I am sorry if no one wants to think about this stuff, but really, just, what the hell are we doing?

“Love is our most unifying and empowering common spiritual denominator.
The more we ignore its potential to bring greater balance and deeper meaning
to human existence,
the more likely we are to continue to define history
as one long inglorious record of man’s inhumanity to man.”
~ Aberjhani, from  a Life Made Out of Poetry

Is this true? The human legacy is to be a long record of man’s inhumanity to man?

So, silly ole me wants to know: why can’t we seem to build this authentically functional foundation? Because with it maybe Nenyoni wouldn’t have had to die. I understand full well that there is no explainable reason that Nenyoni was someone else’s child and not mine. Or yours. In my heart, that baby is mine. Is ours. And I feel as if I have failed her. For me it does not matter that Nenyoni was born half a world away in South Sudan. Her birth and her death are what matter. Because in my Utopian, hippy-ish, communal, non-violent, peacenick, fantasy world, Nenyoni should not have been born into starvation and disease anywhere in this world.

“Human rights are not worthy of the name
if they do not protect the people
we don’t like
as well as those we do.”
Trevor Phillips,  Commission for Equality and Human Rights

We don’t have it right in this country. How on earth can the “wealthiest nation in the world” collectively look at itself in the mirror and not gasp.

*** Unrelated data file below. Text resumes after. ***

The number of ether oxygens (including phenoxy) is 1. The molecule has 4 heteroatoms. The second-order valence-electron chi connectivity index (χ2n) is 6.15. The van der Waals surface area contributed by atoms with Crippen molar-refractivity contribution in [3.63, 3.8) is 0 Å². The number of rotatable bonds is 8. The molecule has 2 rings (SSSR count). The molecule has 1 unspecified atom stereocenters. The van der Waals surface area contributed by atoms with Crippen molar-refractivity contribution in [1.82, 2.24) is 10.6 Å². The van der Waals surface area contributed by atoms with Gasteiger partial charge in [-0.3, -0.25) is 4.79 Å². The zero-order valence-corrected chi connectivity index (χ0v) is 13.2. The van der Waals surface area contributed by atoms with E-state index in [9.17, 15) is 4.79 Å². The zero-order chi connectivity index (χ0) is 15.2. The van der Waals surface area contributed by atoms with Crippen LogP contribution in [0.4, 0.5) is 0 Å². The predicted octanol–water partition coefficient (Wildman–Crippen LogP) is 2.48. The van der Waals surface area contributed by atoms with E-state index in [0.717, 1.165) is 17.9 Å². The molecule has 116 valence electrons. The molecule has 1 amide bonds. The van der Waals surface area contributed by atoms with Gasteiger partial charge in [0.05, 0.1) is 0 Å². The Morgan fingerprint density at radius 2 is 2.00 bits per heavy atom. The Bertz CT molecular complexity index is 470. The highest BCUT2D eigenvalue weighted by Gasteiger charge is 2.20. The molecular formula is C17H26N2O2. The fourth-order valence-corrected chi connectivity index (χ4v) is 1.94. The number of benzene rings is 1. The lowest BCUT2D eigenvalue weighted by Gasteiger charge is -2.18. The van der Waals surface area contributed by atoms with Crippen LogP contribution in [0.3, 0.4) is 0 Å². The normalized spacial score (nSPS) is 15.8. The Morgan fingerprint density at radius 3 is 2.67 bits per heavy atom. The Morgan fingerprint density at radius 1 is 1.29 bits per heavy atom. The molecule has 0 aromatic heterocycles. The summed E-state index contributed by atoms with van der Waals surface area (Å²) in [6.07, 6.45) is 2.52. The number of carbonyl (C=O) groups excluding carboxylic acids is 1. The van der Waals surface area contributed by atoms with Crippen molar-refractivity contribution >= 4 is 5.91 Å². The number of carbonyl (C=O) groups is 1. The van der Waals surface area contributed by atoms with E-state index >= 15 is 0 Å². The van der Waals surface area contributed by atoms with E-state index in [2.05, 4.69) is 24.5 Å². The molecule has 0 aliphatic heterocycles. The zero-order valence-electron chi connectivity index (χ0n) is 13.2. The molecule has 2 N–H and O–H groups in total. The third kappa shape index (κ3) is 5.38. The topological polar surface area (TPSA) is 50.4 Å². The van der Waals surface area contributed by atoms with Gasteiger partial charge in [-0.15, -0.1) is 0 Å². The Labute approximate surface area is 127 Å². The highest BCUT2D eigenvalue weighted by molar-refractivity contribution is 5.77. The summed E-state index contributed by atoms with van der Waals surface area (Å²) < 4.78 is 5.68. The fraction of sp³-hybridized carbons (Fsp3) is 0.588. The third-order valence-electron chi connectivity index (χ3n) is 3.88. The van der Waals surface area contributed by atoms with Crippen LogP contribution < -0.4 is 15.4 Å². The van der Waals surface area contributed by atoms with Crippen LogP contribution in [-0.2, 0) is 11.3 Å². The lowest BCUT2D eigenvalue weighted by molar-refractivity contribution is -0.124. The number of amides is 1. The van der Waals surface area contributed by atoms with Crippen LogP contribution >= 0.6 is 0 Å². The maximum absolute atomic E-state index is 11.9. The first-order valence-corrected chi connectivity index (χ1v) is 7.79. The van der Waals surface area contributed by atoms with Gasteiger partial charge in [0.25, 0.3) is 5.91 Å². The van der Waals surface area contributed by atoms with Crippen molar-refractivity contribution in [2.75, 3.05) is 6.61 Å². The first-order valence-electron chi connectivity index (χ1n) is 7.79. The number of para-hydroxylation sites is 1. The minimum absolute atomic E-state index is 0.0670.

In 2015, this country spent $14 million a day to combat ISIS, and $187 million a day on the Iraq War, and 400 BILLION dollars on a fighter jet. In the United States, let’s just stick with our country for a minute, 1 in 6 people go without enough food to stay healthy. 15.5 million children live in poverty. Food Banks serve 5.4 million.

We spend a lot of money on some things and not enough on others. If we have money to hunt down and kill people, and destroy just about everything we want on the other side of the world why don’t we have more money to seek out, feed, shelter, clothe, heal, save, educate and build in this country? Where is the functional foundation? Maybe if we started prioritizing enough over greed, sustainability over corporations, life over death, understanding over fear, love over hate, forgiveness over revenge, we would be taking a step forward and maybe the world would follow.

Five Day and Five Nights This is incredibly difficult to read and the photographs make you hold your breath. Yet, I encourage you. Read it. Pop your own bubble.






Stories Told

Storytelling is an ancient art. Long before there were books, there were bards who sang songs and told stories. A living, mobile entertainment and news source. These bards would travel great distances, sharing stories of what was happening in other places. On special dates people would travel many miles to come together for festivals and gatherings where the bard was often a key participant. This was a means of keeping people informed. Much of it was about entertaining, but it also provided warning when necessary. Some stories were based on myths and legends and helped people understand the mystical, mysteries and the “unknown”. It was about sharing and educating. It was about bringing people together. Sometimes music and dance were included in the storytelling. Sometimes puppets. It was an important resource for individuals and the community.